rev='made'/> name='keywords'/> name='author'/> ANURANAN: C Programming: Switch Case

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C Programming: Switch Case

Switch case statements are a substitute for long if statements that compare a variable to several "integral" values ("integral" values are simply values that can be expressed as an integer, such as the value of a char). The basic format for using switch case is outlined below. The value of the variable given into switch is compared to the value following each of the cases, and when one value matches the value of the variable, the computer continues executing the program from that point.
switch ( <variable> ) {
case this-value:
if <variable> == this-value break; case th
Code to execut eat-value: Code to execute if <variable> == that-value
s not eq
break; ... default: Code to execute if <variable> do eual the value following any of the cases break;
int a = 10;
int b = 10;
switch ( a
int c = 20; ) {
*/ b
case b: /* Cod ereak; case c:
break; defau
/* Code */ lt: /* Code */ break;
The default case is optional, but it is wise to include it as it handles any unexpected cases. It can be useful to put some kind of output to alert you to the code entering the default case if you don't expect it to. Switch statements serve as a simple way to write long if statements when the requirements are met. Often it can be used to process input from a user.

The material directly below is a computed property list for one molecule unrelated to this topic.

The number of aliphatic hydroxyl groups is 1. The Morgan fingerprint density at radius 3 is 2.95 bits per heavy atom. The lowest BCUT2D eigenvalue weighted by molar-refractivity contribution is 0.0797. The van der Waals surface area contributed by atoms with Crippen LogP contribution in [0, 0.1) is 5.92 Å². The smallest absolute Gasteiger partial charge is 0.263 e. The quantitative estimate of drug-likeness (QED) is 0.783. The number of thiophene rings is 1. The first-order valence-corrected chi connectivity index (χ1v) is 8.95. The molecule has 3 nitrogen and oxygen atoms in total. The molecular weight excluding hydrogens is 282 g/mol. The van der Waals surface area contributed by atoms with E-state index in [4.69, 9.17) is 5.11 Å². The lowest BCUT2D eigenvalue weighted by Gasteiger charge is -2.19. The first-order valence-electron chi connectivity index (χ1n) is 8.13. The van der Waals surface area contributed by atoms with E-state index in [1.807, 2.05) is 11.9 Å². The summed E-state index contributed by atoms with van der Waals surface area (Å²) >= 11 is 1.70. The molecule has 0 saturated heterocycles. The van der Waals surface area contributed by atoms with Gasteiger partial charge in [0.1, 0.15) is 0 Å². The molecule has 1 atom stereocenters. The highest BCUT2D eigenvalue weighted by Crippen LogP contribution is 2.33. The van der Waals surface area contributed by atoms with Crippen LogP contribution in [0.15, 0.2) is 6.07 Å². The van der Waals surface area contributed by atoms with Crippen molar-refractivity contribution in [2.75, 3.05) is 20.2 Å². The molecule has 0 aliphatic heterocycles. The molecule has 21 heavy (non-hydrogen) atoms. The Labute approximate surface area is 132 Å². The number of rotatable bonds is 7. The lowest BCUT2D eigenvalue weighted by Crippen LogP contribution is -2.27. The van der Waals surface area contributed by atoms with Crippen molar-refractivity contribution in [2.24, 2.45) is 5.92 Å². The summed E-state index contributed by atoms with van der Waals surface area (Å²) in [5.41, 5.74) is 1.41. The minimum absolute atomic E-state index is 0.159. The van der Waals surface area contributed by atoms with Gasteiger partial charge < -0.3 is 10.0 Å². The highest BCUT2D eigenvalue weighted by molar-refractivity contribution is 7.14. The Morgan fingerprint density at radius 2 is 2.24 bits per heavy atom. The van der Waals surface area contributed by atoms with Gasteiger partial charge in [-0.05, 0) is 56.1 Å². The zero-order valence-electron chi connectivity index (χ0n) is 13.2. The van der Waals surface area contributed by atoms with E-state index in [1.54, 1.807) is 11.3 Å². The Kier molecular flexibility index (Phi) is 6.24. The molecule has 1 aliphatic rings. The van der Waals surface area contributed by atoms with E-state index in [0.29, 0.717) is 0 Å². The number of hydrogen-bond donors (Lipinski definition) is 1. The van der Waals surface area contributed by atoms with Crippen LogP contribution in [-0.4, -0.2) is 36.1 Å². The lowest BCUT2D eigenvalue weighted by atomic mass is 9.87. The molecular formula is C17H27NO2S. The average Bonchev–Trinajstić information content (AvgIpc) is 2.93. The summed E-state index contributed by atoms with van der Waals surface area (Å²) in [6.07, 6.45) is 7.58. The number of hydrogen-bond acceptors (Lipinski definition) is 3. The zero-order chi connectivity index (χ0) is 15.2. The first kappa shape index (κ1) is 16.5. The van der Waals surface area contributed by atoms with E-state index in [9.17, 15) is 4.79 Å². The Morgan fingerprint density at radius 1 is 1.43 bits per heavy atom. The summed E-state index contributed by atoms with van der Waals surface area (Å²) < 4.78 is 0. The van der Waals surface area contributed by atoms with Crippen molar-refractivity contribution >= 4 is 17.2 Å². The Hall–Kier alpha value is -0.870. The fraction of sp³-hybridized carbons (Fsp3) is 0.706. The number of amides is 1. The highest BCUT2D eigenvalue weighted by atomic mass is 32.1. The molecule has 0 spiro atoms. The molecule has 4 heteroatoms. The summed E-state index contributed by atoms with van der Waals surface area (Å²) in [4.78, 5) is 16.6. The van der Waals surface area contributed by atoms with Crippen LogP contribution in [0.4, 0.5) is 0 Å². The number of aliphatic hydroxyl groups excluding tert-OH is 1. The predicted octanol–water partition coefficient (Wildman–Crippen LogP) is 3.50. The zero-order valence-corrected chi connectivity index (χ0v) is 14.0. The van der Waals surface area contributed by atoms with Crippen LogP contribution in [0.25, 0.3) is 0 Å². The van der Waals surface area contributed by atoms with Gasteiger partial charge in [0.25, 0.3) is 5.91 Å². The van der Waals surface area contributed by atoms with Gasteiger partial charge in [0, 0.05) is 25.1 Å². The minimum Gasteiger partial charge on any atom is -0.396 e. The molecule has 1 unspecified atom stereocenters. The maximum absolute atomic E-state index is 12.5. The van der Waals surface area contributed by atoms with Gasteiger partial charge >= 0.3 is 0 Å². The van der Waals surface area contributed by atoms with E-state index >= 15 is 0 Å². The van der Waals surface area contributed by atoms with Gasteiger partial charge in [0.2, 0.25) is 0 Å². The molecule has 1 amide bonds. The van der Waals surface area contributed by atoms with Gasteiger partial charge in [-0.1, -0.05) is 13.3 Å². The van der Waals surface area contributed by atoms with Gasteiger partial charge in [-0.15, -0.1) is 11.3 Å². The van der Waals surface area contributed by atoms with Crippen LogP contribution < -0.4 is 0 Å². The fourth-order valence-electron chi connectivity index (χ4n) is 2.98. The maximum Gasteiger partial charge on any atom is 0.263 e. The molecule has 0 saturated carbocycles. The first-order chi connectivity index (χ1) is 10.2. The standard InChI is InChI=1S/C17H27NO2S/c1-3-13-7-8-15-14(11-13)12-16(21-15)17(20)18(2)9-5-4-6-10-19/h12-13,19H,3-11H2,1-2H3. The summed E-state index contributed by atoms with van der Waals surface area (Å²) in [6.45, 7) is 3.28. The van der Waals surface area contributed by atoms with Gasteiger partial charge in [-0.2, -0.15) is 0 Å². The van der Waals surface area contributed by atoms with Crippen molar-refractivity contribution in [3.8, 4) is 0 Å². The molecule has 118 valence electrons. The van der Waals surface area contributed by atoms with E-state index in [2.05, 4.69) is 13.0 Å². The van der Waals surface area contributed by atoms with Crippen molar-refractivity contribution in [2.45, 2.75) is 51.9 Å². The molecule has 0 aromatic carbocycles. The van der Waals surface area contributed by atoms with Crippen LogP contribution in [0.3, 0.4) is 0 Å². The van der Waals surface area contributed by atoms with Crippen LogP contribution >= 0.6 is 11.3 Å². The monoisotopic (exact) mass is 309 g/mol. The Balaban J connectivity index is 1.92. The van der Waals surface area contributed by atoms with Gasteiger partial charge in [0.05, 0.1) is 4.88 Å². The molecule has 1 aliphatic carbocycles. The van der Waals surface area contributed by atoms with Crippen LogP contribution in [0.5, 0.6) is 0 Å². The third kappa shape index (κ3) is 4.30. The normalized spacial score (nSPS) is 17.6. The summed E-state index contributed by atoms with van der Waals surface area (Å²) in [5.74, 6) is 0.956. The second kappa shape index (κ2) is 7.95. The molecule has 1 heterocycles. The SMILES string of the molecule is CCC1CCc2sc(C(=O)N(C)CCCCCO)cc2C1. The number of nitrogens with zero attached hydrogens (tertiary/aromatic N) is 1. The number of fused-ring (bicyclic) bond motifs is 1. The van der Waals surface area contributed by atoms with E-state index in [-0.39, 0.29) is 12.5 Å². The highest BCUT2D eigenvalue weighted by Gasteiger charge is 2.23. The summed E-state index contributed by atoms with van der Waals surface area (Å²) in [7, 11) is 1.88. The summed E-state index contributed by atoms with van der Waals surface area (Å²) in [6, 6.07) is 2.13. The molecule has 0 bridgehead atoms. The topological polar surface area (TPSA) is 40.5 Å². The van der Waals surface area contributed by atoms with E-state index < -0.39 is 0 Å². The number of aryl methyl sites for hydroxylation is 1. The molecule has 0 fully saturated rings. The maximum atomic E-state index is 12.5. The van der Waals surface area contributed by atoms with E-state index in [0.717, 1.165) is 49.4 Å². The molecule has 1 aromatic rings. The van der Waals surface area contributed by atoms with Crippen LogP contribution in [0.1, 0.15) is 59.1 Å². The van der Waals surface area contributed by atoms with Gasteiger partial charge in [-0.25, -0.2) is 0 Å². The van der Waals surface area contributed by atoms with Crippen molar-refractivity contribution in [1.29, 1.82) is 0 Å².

Below is a sample program, in which not all of the proper functions are actually declared, but which shows how one would use switch in a program.
#include <stdio.h>
void playgame() {
ame called" ); } void loadgame()
printf( "Play g{ printf( "Load game called" ); }
lay multiplayer game c
void playmultiplayer() { printf( " Palled" ); } int main() { int input;
"2. Load game\n" ); printf(
printf( "1. Play game\n" ); printf( "3. Play multiplayer\n" ); printf( "4. Exit\n" );
switch ( input ) {
printf( "Selection: " ); scanf( "%d", &input );
*/ playgame(); break; case
case 1: /* Note the colon, not a semicolo n 2: loadgame(); break; case 3: playmultiplayer();
break; case 4: printf( "Thanks for playing!\n" ); break; printf( "Bad input, quitting!\n" ); break; } getchar();
This program will compile, but cannot be run until the undefined functions are given bodies, but it serves as a model (albeit simple) for processing input. If you do not understand this then try mentally putting in if statements for the case statements. Default simply skips out of the switch case construction and allows the program to terminate naturally. If you do not like that, then you can make a loop around the whole thing to have it wait for valid input. You could easily make a few small functions if you wish to test the code. 

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